India test-fired its indigenously developed supersonic interceptor missile, capable of destroying any incoming ballistic missile from a test range off Odisha coast.
- The interceptor, known as Advanced Air Defence (AAD) missile, was engaged against an electronically prepared target which simulated the trajectory of a hostile ballistic missile.
- After getting signals from tracking radars, the interceptor, positioned at Abdul Kalam Island (Wheeler Island), roared through its trajectory to destroy the incoming missile mid-air in an endo-atmospheric altitude.
- The “kill” effect of the interceptor was being ascertained by analysing data from multiple tracking sources.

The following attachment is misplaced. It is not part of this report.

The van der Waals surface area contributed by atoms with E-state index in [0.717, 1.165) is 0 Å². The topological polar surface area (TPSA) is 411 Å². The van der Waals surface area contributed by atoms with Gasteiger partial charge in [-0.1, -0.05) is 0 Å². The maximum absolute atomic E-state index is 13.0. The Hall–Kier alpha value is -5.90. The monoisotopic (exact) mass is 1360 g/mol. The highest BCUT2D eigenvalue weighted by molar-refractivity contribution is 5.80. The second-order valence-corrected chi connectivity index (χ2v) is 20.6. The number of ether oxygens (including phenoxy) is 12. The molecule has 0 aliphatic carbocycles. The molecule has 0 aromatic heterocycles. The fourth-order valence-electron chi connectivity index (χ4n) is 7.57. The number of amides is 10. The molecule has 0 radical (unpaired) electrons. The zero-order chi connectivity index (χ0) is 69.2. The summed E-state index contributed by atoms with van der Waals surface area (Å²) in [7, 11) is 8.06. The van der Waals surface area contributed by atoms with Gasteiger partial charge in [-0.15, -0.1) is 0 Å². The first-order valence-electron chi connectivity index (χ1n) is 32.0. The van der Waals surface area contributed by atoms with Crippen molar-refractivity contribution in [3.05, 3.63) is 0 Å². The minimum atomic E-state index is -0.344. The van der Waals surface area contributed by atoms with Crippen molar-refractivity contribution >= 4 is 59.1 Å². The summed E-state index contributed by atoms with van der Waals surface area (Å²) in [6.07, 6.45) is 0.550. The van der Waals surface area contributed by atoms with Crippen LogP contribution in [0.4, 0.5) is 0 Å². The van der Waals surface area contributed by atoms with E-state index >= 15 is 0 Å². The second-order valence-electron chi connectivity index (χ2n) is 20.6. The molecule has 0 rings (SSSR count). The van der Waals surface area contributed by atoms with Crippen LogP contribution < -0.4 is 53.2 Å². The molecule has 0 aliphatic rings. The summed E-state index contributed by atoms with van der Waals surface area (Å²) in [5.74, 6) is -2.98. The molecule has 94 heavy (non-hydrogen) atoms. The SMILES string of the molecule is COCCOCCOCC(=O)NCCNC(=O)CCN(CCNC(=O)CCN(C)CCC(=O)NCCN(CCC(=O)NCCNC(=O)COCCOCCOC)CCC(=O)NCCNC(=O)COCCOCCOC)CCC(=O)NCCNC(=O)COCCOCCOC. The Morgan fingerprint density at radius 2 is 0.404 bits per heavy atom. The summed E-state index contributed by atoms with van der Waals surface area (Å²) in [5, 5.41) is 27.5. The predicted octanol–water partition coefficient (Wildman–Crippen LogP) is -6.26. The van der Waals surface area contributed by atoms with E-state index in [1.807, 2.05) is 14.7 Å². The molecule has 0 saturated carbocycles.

About Advanced Air Defence (AAD)
AAD is a part of Indian Ballistic Missile Defence Programme. It is an anti-ballistic missile designed to intercept incoming ballistic missiles in the endo-atmosphere at an altitude of 30 km (19 mi).
|Length||7.5 m (25 ft.)|
|Weight||1.2 t (1.2 long tons; 1.3 short tons)|
|Diameter||Less than 0.5 m (1 ft. 8 in)|
- AAD is a single-stage, solid-fuelled missile.
- It is equipped with an inertial navigation system, midcourse updates from ground based radar and active radar homing in the terminal phase, hi-tech computer and an electro-mechanical activator.
- The interceptor missile had its own mobile launcher, secure data link for interception, independent tracking and homing capabilities and sophisticated radars.